• Continue practicing everyday preventive actions. Cover coughs and sneezes with a tissue and wash your hands often with soap and water for at least 20 seconds. If soap and water are not available, use a hand sanitizer that contains 60% alcohol. Clean frequently touched surfaces and objects daily using a regular household detergent and water.
  • Notify your workplace as soon as possible if your regular work schedule changes. Ask to work from home or take leave if you or someone in your household gets sick with COVID-19 symptoms, or if your child’s school is dismissed temporarily. Learn how businesses and employers can plan for and respond to COVID-19.
  • Stay in touch with others by phone or email. If you have a chronic medical condition and live alone, ask family, friends, and health care providers to check on you during an outbreak. Stay in touch with family and friends, especially those at increased risk of developing severe illness, such as older adults and people with severe chronic medical conditions.

Outbreaks can be stressful for adults and children. Talk with your children about the outbreak, try to stay calm, and reassure them that they are safe. If appropriate, explain to them that most illness from COVID-19 seems to be mild.

Children respond differently to stressful situations than adults

This is a new virus and we are still learning about it, but so far, there does not seem to be a lot of illness in children. Most illness, including serious illness, is happening in adults of working age and older adults. If there cases of COVID-19 that impact your child’s school, the school may dismiss students. Keep track of school dismissals in your community. Read or watch local media sources that report school dismissals. If schools are dismissed temporarily, use alternative childcare arrangements, if needed.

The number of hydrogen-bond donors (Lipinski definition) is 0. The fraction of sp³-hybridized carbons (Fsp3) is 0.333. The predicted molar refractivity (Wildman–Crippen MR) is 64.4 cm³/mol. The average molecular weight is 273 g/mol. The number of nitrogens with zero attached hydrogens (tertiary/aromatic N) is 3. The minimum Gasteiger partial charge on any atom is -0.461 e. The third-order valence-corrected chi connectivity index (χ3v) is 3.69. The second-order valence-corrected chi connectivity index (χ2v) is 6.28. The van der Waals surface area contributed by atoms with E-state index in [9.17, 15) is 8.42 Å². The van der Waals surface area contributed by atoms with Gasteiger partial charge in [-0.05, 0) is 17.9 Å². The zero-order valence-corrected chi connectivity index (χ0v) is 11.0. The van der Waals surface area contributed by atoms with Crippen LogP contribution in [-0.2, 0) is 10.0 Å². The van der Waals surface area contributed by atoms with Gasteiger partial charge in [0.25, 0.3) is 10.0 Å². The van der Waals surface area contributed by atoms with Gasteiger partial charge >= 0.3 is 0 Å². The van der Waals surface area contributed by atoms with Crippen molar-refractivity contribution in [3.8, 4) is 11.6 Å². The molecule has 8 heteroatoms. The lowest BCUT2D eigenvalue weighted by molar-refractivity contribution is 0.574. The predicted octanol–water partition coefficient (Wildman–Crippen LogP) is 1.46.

If your child/children become sick with COVID-19, notify their childcare facility or school. Talk with teachers about classroom assignments and activities they can do from home to keep up with their schoolwork.

Discourage children and teens from gathering in other public places while school is dismissed to help slow the spread of COVID-19 in the community.

Depending on the situation, public health officials may recommend community actions to reduce exposures to COVID-19, such as school dismissals. Read or watch local media sources that report school dismissals or and watch for communication from your child’s school. If schools are dismissed temporarily, discourage students and staff from gathering or socializing anywhere, like at a friend’s house, a favorite restaurant, or the local shopping mall.

Coronaviruses are generally thought to be spread from person-to-person through respiratory droplets. Currently there is no evidence to support transmission of COVID-19 associated with food. Before preparing or eating food it is important to always wash your hands with soap and water for 20 seconds for general food safety. Throughout the day wash your hands after blowing your nose, coughing or sneezing, or going to the bathroom.

It may be possible that a person can get COVID-19 by touching a surface or object that has the virus on it and then touching their own mouth, nose, or possibly their eyes, but this is not thought to be the main way the virus spreads.

In general, because of poor survivability of these coronaviruses on surfaces, there is likely very low risk of spread from food products or packaging that are shipped over a period of days or weeks at ambient, refrigerated, or frozen temperatures.

Learn what is known about the spread of COVID-19.